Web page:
On 12/4/2012 12:32 PM, Craig Weinberg wrote:
On Tuesday, December 4, 2012 2:52:25 PM UTC-5, Brent wrote:
Kinda depends on what you mean by 'available'. If the entangled photon is
to hit a wall and be absorbed, it is only 'available' to a kind of
who can discern the thermal atomic motions and trace them back to get
infomation - but the interference pattern is destroyed anyway. If the
photon is simply allowed to fly out the window and off to infinity it is
many years later to an inhabitant of some extra-solar planet - and the
pattern is destroyed in our present.
What if the inhabitant of the extra-solar planet catches the photon in a lens just like
the quantum eraser?
The interference would be destroyed. Note that the way the experiment works (and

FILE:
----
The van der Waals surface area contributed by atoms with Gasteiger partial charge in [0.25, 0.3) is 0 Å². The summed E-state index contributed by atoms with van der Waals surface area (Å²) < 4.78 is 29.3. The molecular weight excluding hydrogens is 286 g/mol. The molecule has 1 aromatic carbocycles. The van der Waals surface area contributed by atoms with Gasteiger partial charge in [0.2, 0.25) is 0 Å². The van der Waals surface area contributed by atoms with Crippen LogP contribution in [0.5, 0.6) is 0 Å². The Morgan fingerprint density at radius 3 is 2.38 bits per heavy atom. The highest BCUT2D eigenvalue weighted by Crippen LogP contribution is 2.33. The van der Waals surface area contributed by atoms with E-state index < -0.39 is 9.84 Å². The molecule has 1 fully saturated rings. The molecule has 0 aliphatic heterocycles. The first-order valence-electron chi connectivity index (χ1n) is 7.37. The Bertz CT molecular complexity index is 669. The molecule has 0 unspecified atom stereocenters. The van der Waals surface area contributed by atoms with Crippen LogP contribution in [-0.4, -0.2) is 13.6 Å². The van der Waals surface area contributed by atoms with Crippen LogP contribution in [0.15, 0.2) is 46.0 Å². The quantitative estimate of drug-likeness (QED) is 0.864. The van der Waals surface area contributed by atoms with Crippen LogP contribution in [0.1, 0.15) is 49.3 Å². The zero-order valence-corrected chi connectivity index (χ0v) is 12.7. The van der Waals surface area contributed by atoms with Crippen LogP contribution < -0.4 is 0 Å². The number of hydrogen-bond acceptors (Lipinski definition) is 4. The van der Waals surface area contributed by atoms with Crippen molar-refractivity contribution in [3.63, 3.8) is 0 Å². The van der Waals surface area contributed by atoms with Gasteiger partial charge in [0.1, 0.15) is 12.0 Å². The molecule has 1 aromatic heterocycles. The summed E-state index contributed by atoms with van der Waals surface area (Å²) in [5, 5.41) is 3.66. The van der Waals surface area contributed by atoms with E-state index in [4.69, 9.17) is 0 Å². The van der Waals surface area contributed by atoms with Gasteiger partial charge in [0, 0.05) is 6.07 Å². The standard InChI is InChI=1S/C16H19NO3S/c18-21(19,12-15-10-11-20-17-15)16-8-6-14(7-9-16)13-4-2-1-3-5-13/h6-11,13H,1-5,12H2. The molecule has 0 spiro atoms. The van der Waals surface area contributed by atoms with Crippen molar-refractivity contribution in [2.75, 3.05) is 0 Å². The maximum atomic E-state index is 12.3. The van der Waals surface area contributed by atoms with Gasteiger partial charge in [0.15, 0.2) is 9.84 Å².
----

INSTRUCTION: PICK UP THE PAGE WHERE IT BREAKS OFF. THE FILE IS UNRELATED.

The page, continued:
necessarily so) is that the photons detected at the interference plane have to be
post-selected to pair up with those either erased or not on the other leg. So since an
extra-solar observer could only catch a small fraction of the photons, the interference
would erased in the corresponding small fraction of those hitting the interference plane.
What if the inhabitant naturally has eyes which function as quantum erasers?
Those wouldn't be eyes. The eraser focuses the photons on the same spot whichever slit
they went through so the 'eyes' that would erase the information are 'eyes' that can't
resolve the slits.
What if the inhabitant has one eye which is a quantum eraser and one which
Depends on which one detects the photon.
What if the inhabitant has a cat in a box with a cyanide capsule triggered by...
What if you read the papers yourself.
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